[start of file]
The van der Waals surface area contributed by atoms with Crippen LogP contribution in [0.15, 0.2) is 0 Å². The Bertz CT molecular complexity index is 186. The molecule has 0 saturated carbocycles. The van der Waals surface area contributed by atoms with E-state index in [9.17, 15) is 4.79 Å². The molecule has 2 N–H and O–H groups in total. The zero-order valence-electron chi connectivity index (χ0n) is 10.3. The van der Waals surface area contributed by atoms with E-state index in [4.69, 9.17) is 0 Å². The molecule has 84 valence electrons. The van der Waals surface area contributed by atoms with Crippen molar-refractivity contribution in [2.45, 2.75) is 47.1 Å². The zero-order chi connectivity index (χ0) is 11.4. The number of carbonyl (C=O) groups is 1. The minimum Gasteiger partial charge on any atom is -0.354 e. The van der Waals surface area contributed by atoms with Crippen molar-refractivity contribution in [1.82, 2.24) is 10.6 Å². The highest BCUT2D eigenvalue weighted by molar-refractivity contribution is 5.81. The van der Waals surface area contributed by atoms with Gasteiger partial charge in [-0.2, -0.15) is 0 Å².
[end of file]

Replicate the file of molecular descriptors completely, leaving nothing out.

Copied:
The van der Waals surface area contributed by atoms with Crippen LogP contribution in [0.15, 0.2) is 0 Å². The Bertz CT molecular complexity index is 186. The molecule has 0 saturated carbocycles. The van der Waals surface area contributed by atoms with E-state index in [9.17, 15) is 4.79 Å². The molecule has 2 N–H and O–H groups in total. The zero-order valence-electron chi connectivity index (χ0n) is 10.3. The van der Waals surface area contributed by atoms with E-state index in [4.69, 9.17) is 0 Å². The molecule has 84 valence electrons. The van der Waals surface area contributed by atoms with Crippen molar-refractivity contribution in [2.45, 2.75) is 47.1 Å². The zero-order chi connectivity index (χ0) is 11.4. The number of carbonyl (C=O) groups is 1. The minimum Gasteiger partial charge on any atom is -0.354 e. The van der Waals surface area contributed by atoms with Crippen molar-refractivity contribution in [1.82, 2.24) is 10.6 Å². The highest BCUT2D eigenvalue weighted by molar-refractivity contribution is 5.81. The van der Waals surface area contributed by atoms with Gasteiger partial charge in [-0.2, -0.15) is 0 Å².